All the parties are now finalising their plans on who to stand where in the upcoming general election.
They would be looking at whether to field old faces or new faces, faces that might excite voters. Or the same tired old faces that never seem to want to go away!
To be brutally honest, the Malaysian public is facing a dearth of talent in politics. Even if there are some hidden gems, no effort is being made by leaders to train and teach them what public service is really all about.
What is on blatant display is that if you want to get super-rich quickly or have this ‘power’ to do whatever you want and get away with it, then get into politics – that is the Malaysian way! (Hopefully, the younger politicians can think and behave differently from their elders. Doubtful, but we must have hope.)
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This kind of attitude by politicians was emphasised at the recent MIC general assembly when Barisan Nasional chief Zahid Hamidi said the coalition had to gain a dominant victory in the snap general election that he helped to push, so that certain BN leaders, including himself, would be saved from criminal trials.
He added that some of the BN leaders at that meeting were on the waiting list to be charged in court, implying that selective prosecution would be committed should Pakatan Harapan come to power.
Why would anyone be surprised by this statement? Was it a slip of the tongue or a statement of fact? It was quite audacious of Zahid Hamidi to make such a comment in front of such a large gathering, knowing it would be hot news.
So it is doubtful it was a ‘slip’ because this would be the foregone conclusion of what would happen if Umno-BN wins the general election. All those who have any ‘alleged’ criminal deeds would probably find them swept under the carpet; Najib Razak’s trials and sentence as well as Zahid Hamidi’s own brush with the law could well be null and void.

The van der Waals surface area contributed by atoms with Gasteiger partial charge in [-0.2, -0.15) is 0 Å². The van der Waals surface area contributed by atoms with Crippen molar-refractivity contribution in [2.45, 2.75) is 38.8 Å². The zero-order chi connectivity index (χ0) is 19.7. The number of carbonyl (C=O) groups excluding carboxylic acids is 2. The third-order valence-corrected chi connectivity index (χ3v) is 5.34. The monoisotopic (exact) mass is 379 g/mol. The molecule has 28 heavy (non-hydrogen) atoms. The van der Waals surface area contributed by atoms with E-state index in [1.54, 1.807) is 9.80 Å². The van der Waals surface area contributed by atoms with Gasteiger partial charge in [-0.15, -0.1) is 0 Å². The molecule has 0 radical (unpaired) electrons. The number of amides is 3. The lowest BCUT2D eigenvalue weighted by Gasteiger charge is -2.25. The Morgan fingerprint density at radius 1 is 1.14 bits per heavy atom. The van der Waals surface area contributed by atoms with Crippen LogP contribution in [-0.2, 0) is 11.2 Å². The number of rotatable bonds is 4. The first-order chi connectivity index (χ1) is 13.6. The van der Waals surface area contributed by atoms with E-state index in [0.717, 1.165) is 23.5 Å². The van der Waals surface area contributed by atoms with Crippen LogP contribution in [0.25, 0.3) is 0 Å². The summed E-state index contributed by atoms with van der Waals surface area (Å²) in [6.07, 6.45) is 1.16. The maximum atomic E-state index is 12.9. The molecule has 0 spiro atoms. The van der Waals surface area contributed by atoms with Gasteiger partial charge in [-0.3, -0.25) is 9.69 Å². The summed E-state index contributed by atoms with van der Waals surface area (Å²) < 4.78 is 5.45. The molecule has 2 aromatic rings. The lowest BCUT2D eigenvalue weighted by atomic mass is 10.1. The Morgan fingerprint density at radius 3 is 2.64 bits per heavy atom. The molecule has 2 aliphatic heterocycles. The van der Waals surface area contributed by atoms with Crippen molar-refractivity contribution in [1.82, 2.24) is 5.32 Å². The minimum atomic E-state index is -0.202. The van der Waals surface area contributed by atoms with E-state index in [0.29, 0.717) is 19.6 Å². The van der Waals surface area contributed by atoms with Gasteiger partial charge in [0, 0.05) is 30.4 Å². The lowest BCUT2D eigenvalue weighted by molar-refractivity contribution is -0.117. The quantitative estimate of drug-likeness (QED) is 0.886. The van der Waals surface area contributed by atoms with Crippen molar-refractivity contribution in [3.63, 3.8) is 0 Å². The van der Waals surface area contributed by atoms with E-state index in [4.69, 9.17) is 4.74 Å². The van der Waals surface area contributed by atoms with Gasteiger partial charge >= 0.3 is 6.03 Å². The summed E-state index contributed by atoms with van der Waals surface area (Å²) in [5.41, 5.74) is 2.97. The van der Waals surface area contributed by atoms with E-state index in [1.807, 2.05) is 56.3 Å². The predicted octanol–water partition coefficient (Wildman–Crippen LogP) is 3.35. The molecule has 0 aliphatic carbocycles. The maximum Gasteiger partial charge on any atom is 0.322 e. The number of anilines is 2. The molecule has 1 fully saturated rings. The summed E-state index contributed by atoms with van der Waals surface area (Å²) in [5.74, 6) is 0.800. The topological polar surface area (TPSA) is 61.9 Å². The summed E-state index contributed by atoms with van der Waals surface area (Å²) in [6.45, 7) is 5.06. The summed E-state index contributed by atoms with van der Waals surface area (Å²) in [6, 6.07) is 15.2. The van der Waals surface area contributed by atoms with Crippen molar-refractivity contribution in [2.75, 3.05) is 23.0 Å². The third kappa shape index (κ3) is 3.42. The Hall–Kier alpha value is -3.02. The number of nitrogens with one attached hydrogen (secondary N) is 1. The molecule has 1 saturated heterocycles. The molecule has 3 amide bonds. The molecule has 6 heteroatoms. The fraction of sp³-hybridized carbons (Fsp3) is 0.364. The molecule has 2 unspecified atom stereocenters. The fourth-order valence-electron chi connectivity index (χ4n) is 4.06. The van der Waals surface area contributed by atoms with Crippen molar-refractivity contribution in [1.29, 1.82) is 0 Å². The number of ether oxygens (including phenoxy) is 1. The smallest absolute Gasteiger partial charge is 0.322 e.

It is possible that judges who ruled in favour of Mr Bossku’s sentence and those judges in his wife’s trial could be fired, given early retirement or moved elsewhere.
So should anybody be surprised by Zahid’s statement? Don’t be.
The Malaysian electorate and the country are in the midst of a crisis; hence, our decisions at the ballot box will affect the future of the country.
So what do we do? We have been given a mandate to carry out the task of choosing the right party to head the government.
We can sit back and let it be as it has been all these years or we take this opportunity to make another change. We had this opportunity in 2018; another chance is in the offing for us to be the creators of our own future.
There are many questions that need answering, to think about and to reflect upon before we head to the polling booth. We must not be taken in by the glib words of superficial politicians who have made a mockery of ethics, honour, honesty, morality and decency.
Hence, we must question all these politicians about their manifestos. Are their manifestos merely words? Can they show concrete examples of how they are going to help the average voter? Will the country be stuck with the same kind of politics we are in now?
Must parties resort to the ugly rhetoric on racial and religious issues to divide and rule? What are their plans for eradicating corruption, at all levels of government, that has been embedded in Malaysian politics for six decades?
After going through so much during the Covid crisis, it is now time for us to rethink our priorities – to recapture our lost dreams or to start afresh. What is it we are looking for? What do we value most? What do we really want?
We need to have a more positive way of looking at the future of the country so as to have amazing dreams for our families and generations to come.
So, to all those who are going to vote, especially those first-timers who have observed what Malaysian politicians do and say, hopefully they will be able to meneliti (scrutinise) see through the usual electoral rhetoric to get to the truth.
Ultimately, if we want to have a better future, it is we, the people, who have to make that choice. As Winston Churchill said, “We are masters of our fate” and it is you, me, all of us who can determine what our future will be.
Choose wrongly, then we all suffer for the next five years. Choose wisely and we will gain an amazing future.
As a BTS song puts it, the best is yet to come!
jem, an Aliran reader, still cares deeply about Sabah, despite having lived in the peninsula for some time